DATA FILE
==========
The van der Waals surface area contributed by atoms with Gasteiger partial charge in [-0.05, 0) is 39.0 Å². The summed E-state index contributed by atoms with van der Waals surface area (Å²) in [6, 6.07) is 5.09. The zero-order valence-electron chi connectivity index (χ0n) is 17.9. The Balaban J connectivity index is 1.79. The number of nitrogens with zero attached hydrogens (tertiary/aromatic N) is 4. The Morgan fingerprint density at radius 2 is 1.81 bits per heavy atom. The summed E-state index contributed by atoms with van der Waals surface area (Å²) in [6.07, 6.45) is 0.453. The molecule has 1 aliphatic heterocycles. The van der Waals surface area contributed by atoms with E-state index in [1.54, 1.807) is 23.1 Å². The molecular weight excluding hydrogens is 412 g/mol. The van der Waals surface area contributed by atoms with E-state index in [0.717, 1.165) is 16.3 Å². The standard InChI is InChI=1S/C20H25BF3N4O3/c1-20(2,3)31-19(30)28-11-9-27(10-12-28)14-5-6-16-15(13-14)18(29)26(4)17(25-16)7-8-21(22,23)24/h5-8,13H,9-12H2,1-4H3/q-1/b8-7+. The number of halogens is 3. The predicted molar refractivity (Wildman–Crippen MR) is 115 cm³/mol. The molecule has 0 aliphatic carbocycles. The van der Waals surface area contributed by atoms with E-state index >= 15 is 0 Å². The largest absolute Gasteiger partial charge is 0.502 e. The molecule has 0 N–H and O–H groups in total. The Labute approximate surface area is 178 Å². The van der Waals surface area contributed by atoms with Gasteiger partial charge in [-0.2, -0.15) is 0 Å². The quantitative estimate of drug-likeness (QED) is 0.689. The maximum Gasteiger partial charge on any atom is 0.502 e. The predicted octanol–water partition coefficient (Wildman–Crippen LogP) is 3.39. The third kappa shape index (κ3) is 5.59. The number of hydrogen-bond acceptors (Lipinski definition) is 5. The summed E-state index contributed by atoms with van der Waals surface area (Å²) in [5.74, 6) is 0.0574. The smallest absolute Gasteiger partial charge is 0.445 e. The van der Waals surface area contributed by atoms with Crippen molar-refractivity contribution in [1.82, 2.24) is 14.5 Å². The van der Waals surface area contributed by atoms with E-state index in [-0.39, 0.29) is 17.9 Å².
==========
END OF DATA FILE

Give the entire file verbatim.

The van der Waals surface area contributed by atoms with Gasteiger partial charge in [-0.05, 0) is 39.0 Å². The summed E-state index contributed by atoms with van der Waals surface area (Å²) in [6, 6.07) is 5.09. The zero-order valence-electron chi connectivity index (χ0n) is 17.9. The Balaban J connectivity index is 1.79. The number of nitrogens with zero attached hydrogens (tertiary/aromatic N) is 4. The Morgan fingerprint density at radius 2 is 1.81 bits per heavy atom. The summed E-state index contributed by atoms with van der Waals surface area (Å²) in [6.07, 6.45) is 0.453. The molecule has 1 aliphatic heterocycles. The van der Waals surface area contributed by atoms with E-state index in [1.54, 1.807) is 23.1 Å². The molecular weight excluding hydrogens is 412 g/mol. The van der Waals surface area contributed by atoms with E-state index in [0.717, 1.165) is 16.3 Å². The standard InChI is InChI=1S/C20H25BF3N4O3/c1-20(2,3)31-19(30)28-11-9-27(10-12-28)14-5-6-16-15(13-14)18(29)26(4)17(25-16)7-8-21(22,23)24/h5-8,13H,9-12H2,1-4H3/q-1/b8-7+. The number of halogens is 3. The predicted molar refractivity (Wildman–Crippen MR) is 115 cm³/mol. The molecule has 0 aliphatic carbocycles. The van der Waals surface area contributed by atoms with E-state index >= 15 is 0 Å². The largest absolute Gasteiger partial charge is 0.502 e. The molecule has 0 N–H and O–H groups in total. The Labute approximate surface area is 178 Å². The van der Waals surface area contributed by atoms with Gasteiger partial charge in [-0.2, -0.15) is 0 Å². The quantitative estimate of drug-likeness (QED) is 0.689. The maximum Gasteiger partial charge on any atom is 0.502 e. The predicted octanol–water partition coefficient (Wildman–Crippen LogP) is 3.39. The third kappa shape index (κ3) is 5.59. The number of hydrogen-bond acceptors (Lipinski definition) is 5. The summed E-state index contributed by atoms with van der Waals surface area (Å²) in [5.74, 6) is 0.0574. The smallest absolute Gasteiger partial charge is 0.445 e. The van der Waals surface area contributed by atoms with Crippen molar-refractivity contribution in [1.82, 2.24) is 14.5 Å². The van der Waals surface area contributed by atoms with E-state index in [-0.39, 0.29) is 17.9 Å².